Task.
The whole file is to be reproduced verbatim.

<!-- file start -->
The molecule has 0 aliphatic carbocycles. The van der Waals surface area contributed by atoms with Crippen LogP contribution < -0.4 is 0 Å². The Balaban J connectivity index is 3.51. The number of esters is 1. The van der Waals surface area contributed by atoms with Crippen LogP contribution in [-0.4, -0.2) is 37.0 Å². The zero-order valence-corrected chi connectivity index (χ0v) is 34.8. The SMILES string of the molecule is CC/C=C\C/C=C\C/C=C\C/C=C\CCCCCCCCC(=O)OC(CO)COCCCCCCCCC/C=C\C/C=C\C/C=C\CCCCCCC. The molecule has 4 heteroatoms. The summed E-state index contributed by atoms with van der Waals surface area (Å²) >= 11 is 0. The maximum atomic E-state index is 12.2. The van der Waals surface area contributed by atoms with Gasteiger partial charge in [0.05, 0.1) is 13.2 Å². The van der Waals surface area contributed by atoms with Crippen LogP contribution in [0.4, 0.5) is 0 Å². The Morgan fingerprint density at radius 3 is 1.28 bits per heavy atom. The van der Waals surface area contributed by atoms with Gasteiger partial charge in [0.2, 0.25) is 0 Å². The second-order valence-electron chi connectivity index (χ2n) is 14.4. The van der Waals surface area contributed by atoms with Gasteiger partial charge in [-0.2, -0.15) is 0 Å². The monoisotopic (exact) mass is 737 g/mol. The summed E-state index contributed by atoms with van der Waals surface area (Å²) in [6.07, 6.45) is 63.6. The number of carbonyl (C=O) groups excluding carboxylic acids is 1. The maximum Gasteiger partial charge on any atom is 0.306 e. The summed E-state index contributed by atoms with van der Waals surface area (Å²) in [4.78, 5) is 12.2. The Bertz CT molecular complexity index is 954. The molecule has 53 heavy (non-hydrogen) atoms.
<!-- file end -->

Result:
The molecule has 0 aliphatic carbocycles. The van der Waals surface area contributed by atoms with Crippen LogP contribution < -0.4 is 0 Å². The Balaban J connectivity index is 3.51. The number of esters is 1. The van der Waals surface area contributed by atoms with Crippen LogP contribution in [-0.4, -0.2) is 37.0 Å². The zero-order valence-corrected chi connectivity index (χ0v) is 34.8. The SMILES string of the molecule is CC/C=C\C/C=C\C/C=C\C/C=C\CCCCCCCCC(=O)OC(CO)COCCCCCCCCC/C=C\C/C=C\C/C=C\CCCCCCC. The molecule has 4 heteroatoms. The summed E-state index contributed by atoms with van der Waals surface area (Å²) >= 11 is 0. The maximum atomic E-state index is 12.2. The van der Waals surface area contributed by atoms with Gasteiger partial charge in [0.05, 0.1) is 13.2 Å². The van der Waals surface area contributed by atoms with Crippen LogP contribution in [0.4, 0.5) is 0 Å². The Morgan fingerprint density at radius 3 is 1.28 bits per heavy atom. The van der Waals surface area contributed by atoms with Gasteiger partial charge in [0.2, 0.25) is 0 Å². The second-order valence-electron chi connectivity index (χ2n) is 14.4. The van der Waals surface area contributed by atoms with Gasteiger partial charge in [-0.2, -0.15) is 0 Å². The monoisotopic (exact) mass is 737 g/mol. The summed E-state index contributed by atoms with van der Waals surface area (Å²) in [6.07, 6.45) is 63.6. The number of carbonyl (C=O) groups excluding carboxylic acids is 1. The maximum Gasteiger partial charge on any atom is 0.306 e. The summed E-state index contributed by atoms with van der Waals surface area (Å²) in [4.78, 5) is 12.2. The Bertz CT molecular complexity index is 954. The molecule has 53 heavy (non-hydrogen) atoms.